Nowadays it is almost impossible to meet someone without a cellphone or more accurately smartphone.  With major players in the market competing in screen resolutions, mobile internet speeds and other performance specifications most of us disregard the security features of our phones. I mean, when you think about it, have you ever compared various smartphones for their security and not number of apps, speed and so on, probably not. That’s because security is hard to measure, especially for an individual user.  On the other hand when it comes to corporate smartphone usage, this is one of the key features, if not number one, that companies consider. Important fact is that there are no programs to test the security of the smartphone’s operating system. Instead consumers bring their devices to their workplaces, where it becomes a headache for its IT specialists since they cannot guarantee safe data transfers. For this reason a lot of companies with sensitive information on their hands, like some branches of military, forbid usage of personal smartphones on the premises of the workplace. 

A point to mention is that Blackberry has been approved for sensitive government use, for that reason it is considered on of the safest smartphones in the market.

Naturally question pops into mind, but maybe there is no threat to an individual user, well if corporate and military trying to secure their data it means there is threat. Of course unlike military and corporations, most of us do not send military secrets that might harm national security, but hey if you send your personal info with attached financial data you might want to be able to know what the risks are and precautions to reduce those risks.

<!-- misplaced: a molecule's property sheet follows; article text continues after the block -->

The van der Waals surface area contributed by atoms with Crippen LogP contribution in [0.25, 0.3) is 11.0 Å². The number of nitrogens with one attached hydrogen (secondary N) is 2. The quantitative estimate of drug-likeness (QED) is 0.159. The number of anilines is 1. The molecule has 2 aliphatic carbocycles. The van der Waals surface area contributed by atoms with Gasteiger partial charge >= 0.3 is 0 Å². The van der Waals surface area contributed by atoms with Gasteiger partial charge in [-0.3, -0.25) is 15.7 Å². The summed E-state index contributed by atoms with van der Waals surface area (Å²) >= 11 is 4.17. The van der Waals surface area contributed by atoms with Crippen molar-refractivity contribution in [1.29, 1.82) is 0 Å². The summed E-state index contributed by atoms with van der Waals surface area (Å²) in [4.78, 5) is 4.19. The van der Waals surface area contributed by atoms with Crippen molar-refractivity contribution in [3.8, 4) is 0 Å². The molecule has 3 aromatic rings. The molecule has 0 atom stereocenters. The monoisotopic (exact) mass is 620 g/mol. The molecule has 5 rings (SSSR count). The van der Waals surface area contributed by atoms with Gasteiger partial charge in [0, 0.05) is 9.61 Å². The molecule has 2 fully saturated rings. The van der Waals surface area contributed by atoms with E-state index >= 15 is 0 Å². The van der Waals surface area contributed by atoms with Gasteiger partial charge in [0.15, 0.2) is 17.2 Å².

To support these statements the study was conducted at Rutgers University, which disclosed that malicious software for smartphones in fact could pose a greater risk for consumer’s personal and financial data then those risks of computer viruses.  Therefore everyone of us could get his or her personal or financial information stolen without even knowing that’s even possible.  So to answer the question, complete security of the smartphones is as real as unicorns roaming the Grand Canyon. In addition to that it would be pretty safe to say there is no such thing as complete online security, in other words if someone created it – someone could hack it. The only thing we could do is try to be aware of the threats and avoid it. In part 2 we will try to analyze existing operating systems its weaknesses and strengths, stay tuned.